|Nixon nails old mates, Indians beat Red Sox 13-6 in 11 innings to tie ALCS at 1 apiece|
|Written by Admin|
|Saturday, 13 October 2007 19:53|
The former Red Sox stalwart snapped an 11th-inning tie with a pinch-hit single, and the Cleveland Indians broke loose for six more runs to beat the Red Sox 13-6 early Sunday morning and tie the AL championship series at a game apiece.
The best-of-seven series moves to Cleveland for Game 3, when Red Sox rookie Daisuke Matsuzaka will face Jake Westbrook.
The anticipated matchup of 2001 World Series co-MVP Curt Schilling and 19-game winner Fausto Carmona fizzled into a stalemate that lasted 5 hours, 14 minutes. It ended at 1:37 a.m. EDT, when Joe Borowski got a game-ending double play.
Tom Mastny got the win and deserved it: He retired David Ortiz, Manny Ramirez and Mike Lowell in order in the 10th - something few other pitchers have done this offseason. With Red Sox closer Jonathan Papelbon done after pitching two innings, Eric Gagne came in for the 11th.
The trade deadline acquisition fanned Casey Blake to start the inning, then gave up a single to Grady Sizemore and walked Asdrubal Cabrera.
Nixon, a first-round draft pick who spent the first 13 years of his career in the Boston organization, singled off Javier Lopez to right-center to break the tie.
The Indians, handcuffed by Josh Beckett and the Boston bullpen in Friday's opener, weren't done.
After a run-scoring wild pitch and Ryan Garko's RBI single chased Lopez, Jon Lester came on and gave up Jhonny Peralta's RBI double and a three-run homer to Franklin Gutierrez that made it 13-6.
In Cleveland, the Indians will need Westbrook, their No. 3 starter, to do what co-aces C.C. Sabathia and Carmona couldn't: Keep Ortiz and Ramirez off base, or at least keep Lowell from driving them in.
``We have enough depth throughout the lineup, or if people pitch around somebody, it ends up hurting them,'' Red Sox manager Terry Francona said before the game, a day after his top two sluggers reached base in all 10 plate appearances and scored four times. ``If you want to walk somebody, we want them to pay for it.''
Lowell is the key to that.
The third baseman, who had a career-high 120 RBIs protecting Ortiz and Ramirez in the lineup, has driven home a run in all five of Boston's playoff games. On Saturday, he hit a bases-loaded single in the third to knock in two runs and then joined Ramirez in back-to-back homers - and curtain calls - in the fifth when the Red Sox briefly took a 6-5 lead.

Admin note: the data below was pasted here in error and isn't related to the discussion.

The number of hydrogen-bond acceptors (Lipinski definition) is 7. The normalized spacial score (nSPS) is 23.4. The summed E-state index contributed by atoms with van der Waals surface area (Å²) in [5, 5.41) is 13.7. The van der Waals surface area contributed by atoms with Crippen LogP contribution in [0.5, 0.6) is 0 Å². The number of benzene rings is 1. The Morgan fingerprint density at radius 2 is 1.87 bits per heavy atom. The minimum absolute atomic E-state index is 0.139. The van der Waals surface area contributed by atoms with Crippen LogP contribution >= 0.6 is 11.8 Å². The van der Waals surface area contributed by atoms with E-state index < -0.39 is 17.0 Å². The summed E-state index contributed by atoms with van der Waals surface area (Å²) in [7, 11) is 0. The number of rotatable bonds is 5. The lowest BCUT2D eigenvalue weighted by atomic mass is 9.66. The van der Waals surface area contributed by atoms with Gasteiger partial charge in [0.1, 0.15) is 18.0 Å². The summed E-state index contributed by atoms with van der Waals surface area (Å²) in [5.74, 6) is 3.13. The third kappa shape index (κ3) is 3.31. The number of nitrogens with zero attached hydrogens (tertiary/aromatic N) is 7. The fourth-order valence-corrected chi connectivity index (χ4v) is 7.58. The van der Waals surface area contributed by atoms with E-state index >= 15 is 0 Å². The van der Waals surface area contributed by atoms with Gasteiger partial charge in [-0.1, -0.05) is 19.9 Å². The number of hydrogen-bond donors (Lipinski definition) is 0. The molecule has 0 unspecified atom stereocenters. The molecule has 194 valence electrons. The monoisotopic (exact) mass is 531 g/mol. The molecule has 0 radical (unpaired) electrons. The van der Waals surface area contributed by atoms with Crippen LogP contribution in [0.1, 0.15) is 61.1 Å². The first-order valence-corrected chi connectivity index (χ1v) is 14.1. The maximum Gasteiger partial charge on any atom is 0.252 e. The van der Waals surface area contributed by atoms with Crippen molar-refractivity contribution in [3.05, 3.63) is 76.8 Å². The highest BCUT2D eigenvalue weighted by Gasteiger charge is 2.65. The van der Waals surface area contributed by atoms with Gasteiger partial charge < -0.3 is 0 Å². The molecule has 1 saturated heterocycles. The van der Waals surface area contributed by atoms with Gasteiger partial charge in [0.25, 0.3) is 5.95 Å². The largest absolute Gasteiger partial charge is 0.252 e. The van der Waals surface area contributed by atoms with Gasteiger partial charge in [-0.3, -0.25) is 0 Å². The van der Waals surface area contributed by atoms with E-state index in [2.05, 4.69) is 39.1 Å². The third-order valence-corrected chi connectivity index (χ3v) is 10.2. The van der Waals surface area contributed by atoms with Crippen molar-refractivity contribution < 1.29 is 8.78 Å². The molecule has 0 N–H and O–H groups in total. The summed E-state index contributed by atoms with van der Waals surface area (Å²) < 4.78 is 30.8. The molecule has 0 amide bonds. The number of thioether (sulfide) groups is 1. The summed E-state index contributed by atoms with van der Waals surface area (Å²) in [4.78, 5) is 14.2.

The Indians tied it in the sixth on Gutierrez's RBI groundout.
Ramirez hit his 23rd postseason homer, breaking a mark he had shared with former New York Yankees star Bernie Williams. The left fielder, who tipped his cap to the crowd when the accomplishment was noted on the scoreboard, also drew his third bases-loaded walk in two days, setting the record for one postseason.
Ortiz, who walked in the first and singled in the third, tied a postseason record by reaching base safely in 10 straight plate appearances before grounding into a fielder's choice in the fifth. But the big slugger hustled down the line to beat out a potential double play before Ramirez went deep.
Schilling made his first playoff appearance at Fenway Park since his second bloody sock outing, Game 2 of the 2004 World Series, when he took the mound with a surgically repaired ankle and allowed the St. Louis Cardinals just one unearned run in six innings.
He pitched seven shutout innings against the Los Angeles Angels on Sunday in the first-round clincher.
But the Indians got to him quickly.
Sizemore doubled leading off the game and scored on Victor Martinez's double. After the Red Sox took a 3-1 lead in the third, Peralta put Cleveland back on top with a three-run homer to center in the fourth.
Sizemore made it 5-3 with his solo shot in the fifth, then Travis Hafner and Martinez reached on consecutive singles with two outs and that was all for Schilling. It was the second-shortest postseason start of his career, and his postseason ERA went from 1.93 to 2.53.
Carmona also had the second-shortest postseason start of his career - out of two. He pitched nine innings of three-hit ball in the ``Bug Game,'' an extra-inning, first-round victory over the New York Yankees.
Notes: Former Red Sox right-hander Jim Lonborg threw out the ceremonial first pitch. The 1967 AL Cy Young Award winner pitched a one-hit shutout in Game 2 of the World Series that year and won Game 5 with a three-hitter before coming back on two days' rest and losing to Bob Gibson in Game 7. ... Commissioner Bud Selig, who was at the NLCS in Arizona on Friday night, was at Fenway for Saturday's game.